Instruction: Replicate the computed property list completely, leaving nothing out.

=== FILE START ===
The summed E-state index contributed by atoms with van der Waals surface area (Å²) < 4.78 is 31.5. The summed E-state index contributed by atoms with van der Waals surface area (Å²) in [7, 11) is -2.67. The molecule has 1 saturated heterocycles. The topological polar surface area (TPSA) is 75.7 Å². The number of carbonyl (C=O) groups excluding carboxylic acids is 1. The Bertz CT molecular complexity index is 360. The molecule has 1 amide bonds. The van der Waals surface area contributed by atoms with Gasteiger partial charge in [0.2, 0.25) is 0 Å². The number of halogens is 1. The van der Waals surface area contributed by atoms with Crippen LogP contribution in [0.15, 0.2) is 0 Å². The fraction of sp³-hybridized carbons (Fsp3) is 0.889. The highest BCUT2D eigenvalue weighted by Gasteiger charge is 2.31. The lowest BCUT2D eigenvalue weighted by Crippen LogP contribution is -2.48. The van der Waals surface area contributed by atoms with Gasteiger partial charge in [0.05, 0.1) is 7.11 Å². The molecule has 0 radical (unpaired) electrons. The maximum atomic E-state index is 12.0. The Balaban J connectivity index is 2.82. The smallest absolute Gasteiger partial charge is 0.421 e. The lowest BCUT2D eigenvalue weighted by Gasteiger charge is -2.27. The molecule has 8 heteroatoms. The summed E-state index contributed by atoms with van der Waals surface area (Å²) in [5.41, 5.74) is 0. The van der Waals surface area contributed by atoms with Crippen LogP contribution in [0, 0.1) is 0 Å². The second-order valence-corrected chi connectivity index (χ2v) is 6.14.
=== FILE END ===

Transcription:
The summed E-state index contributed by atoms with van der Waals surface area (Å²) < 4.78 is 31.5. The summed E-state index contributed by atoms with van der Waals surface area (Å²) in [7, 11) is -2.67. The molecule has 1 saturated heterocycles. The topological polar surface area (TPSA) is 75.7 Å². The number of carbonyl (C=O) groups excluding carboxylic acids is 1. The Bertz CT molecular complexity index is 360. The molecule has 1 amide bonds. The van der Waals surface area contributed by atoms with Gasteiger partial charge in [0.2, 0.25) is 0 Å². The number of halogens is 1. The van der Waals surface area contributed by atoms with Crippen LogP contribution in [0.15, 0.2) is 0 Å². The fraction of sp³-hybridized carbons (Fsp3) is 0.889. The highest BCUT2D eigenvalue weighted by Gasteiger charge is 2.31. The lowest BCUT2D eigenvalue weighted by Crippen LogP contribution is -2.48. The van der Waals surface area contributed by atoms with Gasteiger partial charge in [0.05, 0.1) is 7.11 Å². The molecule has 0 radical (unpaired) electrons. The maximum atomic E-state index is 12.0. The Balaban J connectivity index is 2.82. The smallest absolute Gasteiger partial charge is 0.421 e. The lowest BCUT2D eigenvalue weighted by Gasteiger charge is -2.27. The molecule has 8 heteroatoms. The summed E-state index contributed by atoms with van der Waals surface area (Å²) in [5.41, 5.74) is 0. The van der Waals surface area contributed by atoms with Crippen LogP contribution in [0, 0.1) is 0 Å². The second-order valence-corrected chi connectivity index (χ2v) is 6.14.